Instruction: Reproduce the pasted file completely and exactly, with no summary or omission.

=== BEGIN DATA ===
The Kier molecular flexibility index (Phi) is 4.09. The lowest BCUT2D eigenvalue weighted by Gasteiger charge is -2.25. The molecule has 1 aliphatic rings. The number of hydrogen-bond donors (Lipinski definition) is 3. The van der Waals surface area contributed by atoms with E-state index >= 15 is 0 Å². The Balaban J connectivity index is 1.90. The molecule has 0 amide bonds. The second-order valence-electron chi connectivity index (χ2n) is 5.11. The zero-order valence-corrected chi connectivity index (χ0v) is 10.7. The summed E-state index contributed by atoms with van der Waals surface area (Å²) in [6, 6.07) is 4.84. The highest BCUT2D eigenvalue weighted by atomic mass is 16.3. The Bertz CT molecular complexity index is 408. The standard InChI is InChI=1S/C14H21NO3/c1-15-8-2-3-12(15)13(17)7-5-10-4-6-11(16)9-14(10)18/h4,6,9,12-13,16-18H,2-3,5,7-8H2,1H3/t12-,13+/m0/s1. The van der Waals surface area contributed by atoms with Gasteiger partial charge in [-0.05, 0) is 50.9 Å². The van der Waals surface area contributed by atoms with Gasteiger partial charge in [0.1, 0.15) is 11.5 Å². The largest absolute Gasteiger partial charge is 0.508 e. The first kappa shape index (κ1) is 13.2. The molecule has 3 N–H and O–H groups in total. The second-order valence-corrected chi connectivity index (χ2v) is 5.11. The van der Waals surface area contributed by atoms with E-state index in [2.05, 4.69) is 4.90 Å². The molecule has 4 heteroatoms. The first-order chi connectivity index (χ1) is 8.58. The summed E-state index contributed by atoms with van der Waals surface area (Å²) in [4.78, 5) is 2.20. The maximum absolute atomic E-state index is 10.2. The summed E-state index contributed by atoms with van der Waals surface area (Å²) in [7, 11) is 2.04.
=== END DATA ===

The Kier molecular flexibility index (Phi) is 4.09. The lowest BCUT2D eigenvalue weighted by Gasteiger charge is -2.25. The molecule has 1 aliphatic rings. The number of hydrogen-bond donors (Lipinski definition) is 3. The van der Waals surface area contributed by atoms with E-state index >= 15 is 0 Å². The Balaban J connectivity index is 1.90. The molecule has 0 amide bonds. The second-order valence-electron chi connectivity index (χ2n) is 5.11. The zero-order valence-corrected chi connectivity index (χ0v) is 10.7. The summed E-state index contributed by atoms with van der Waals surface area (Å²) in [6, 6.07) is 4.84. The highest BCUT2D eigenvalue weighted by atomic mass is 16.3. The Bertz CT molecular complexity index is 408. The standard InChI is InChI=1S/C14H21NO3/c1-15-8-2-3-12(15)13(17)7-5-10-4-6-11(16)9-14(10)18/h4,6,9,12-13,16-18H,2-3,5,7-8H2,1H3/t12-,13+/m0/s1. The van der Waals surface area contributed by atoms with Gasteiger partial charge in [-0.05, 0) is 50.9 Å². The van der Waals surface area contributed by atoms with Gasteiger partial charge in [0.1, 0.15) is 11.5 Å². The largest absolute Gasteiger partial charge is 0.508 e. The first kappa shape index (κ1) is 13.2. The molecule has 3 N–H and O–H groups in total. The second-order valence-corrected chi connectivity index (χ2v) is 5.11. The van der Waals surface area contributed by atoms with E-state index in [2.05, 4.69) is 4.90 Å². The molecule has 4 heteroatoms. The first-order chi connectivity index (χ1) is 8.58. The summed E-state index contributed by atoms with van der Waals surface area (Å²) in [4.78, 5) is 2.20. The maximum absolute atomic E-state index is 10.2. The summed E-state index contributed by atoms with van der Waals surface area (Å²) in [7, 11) is 2.04.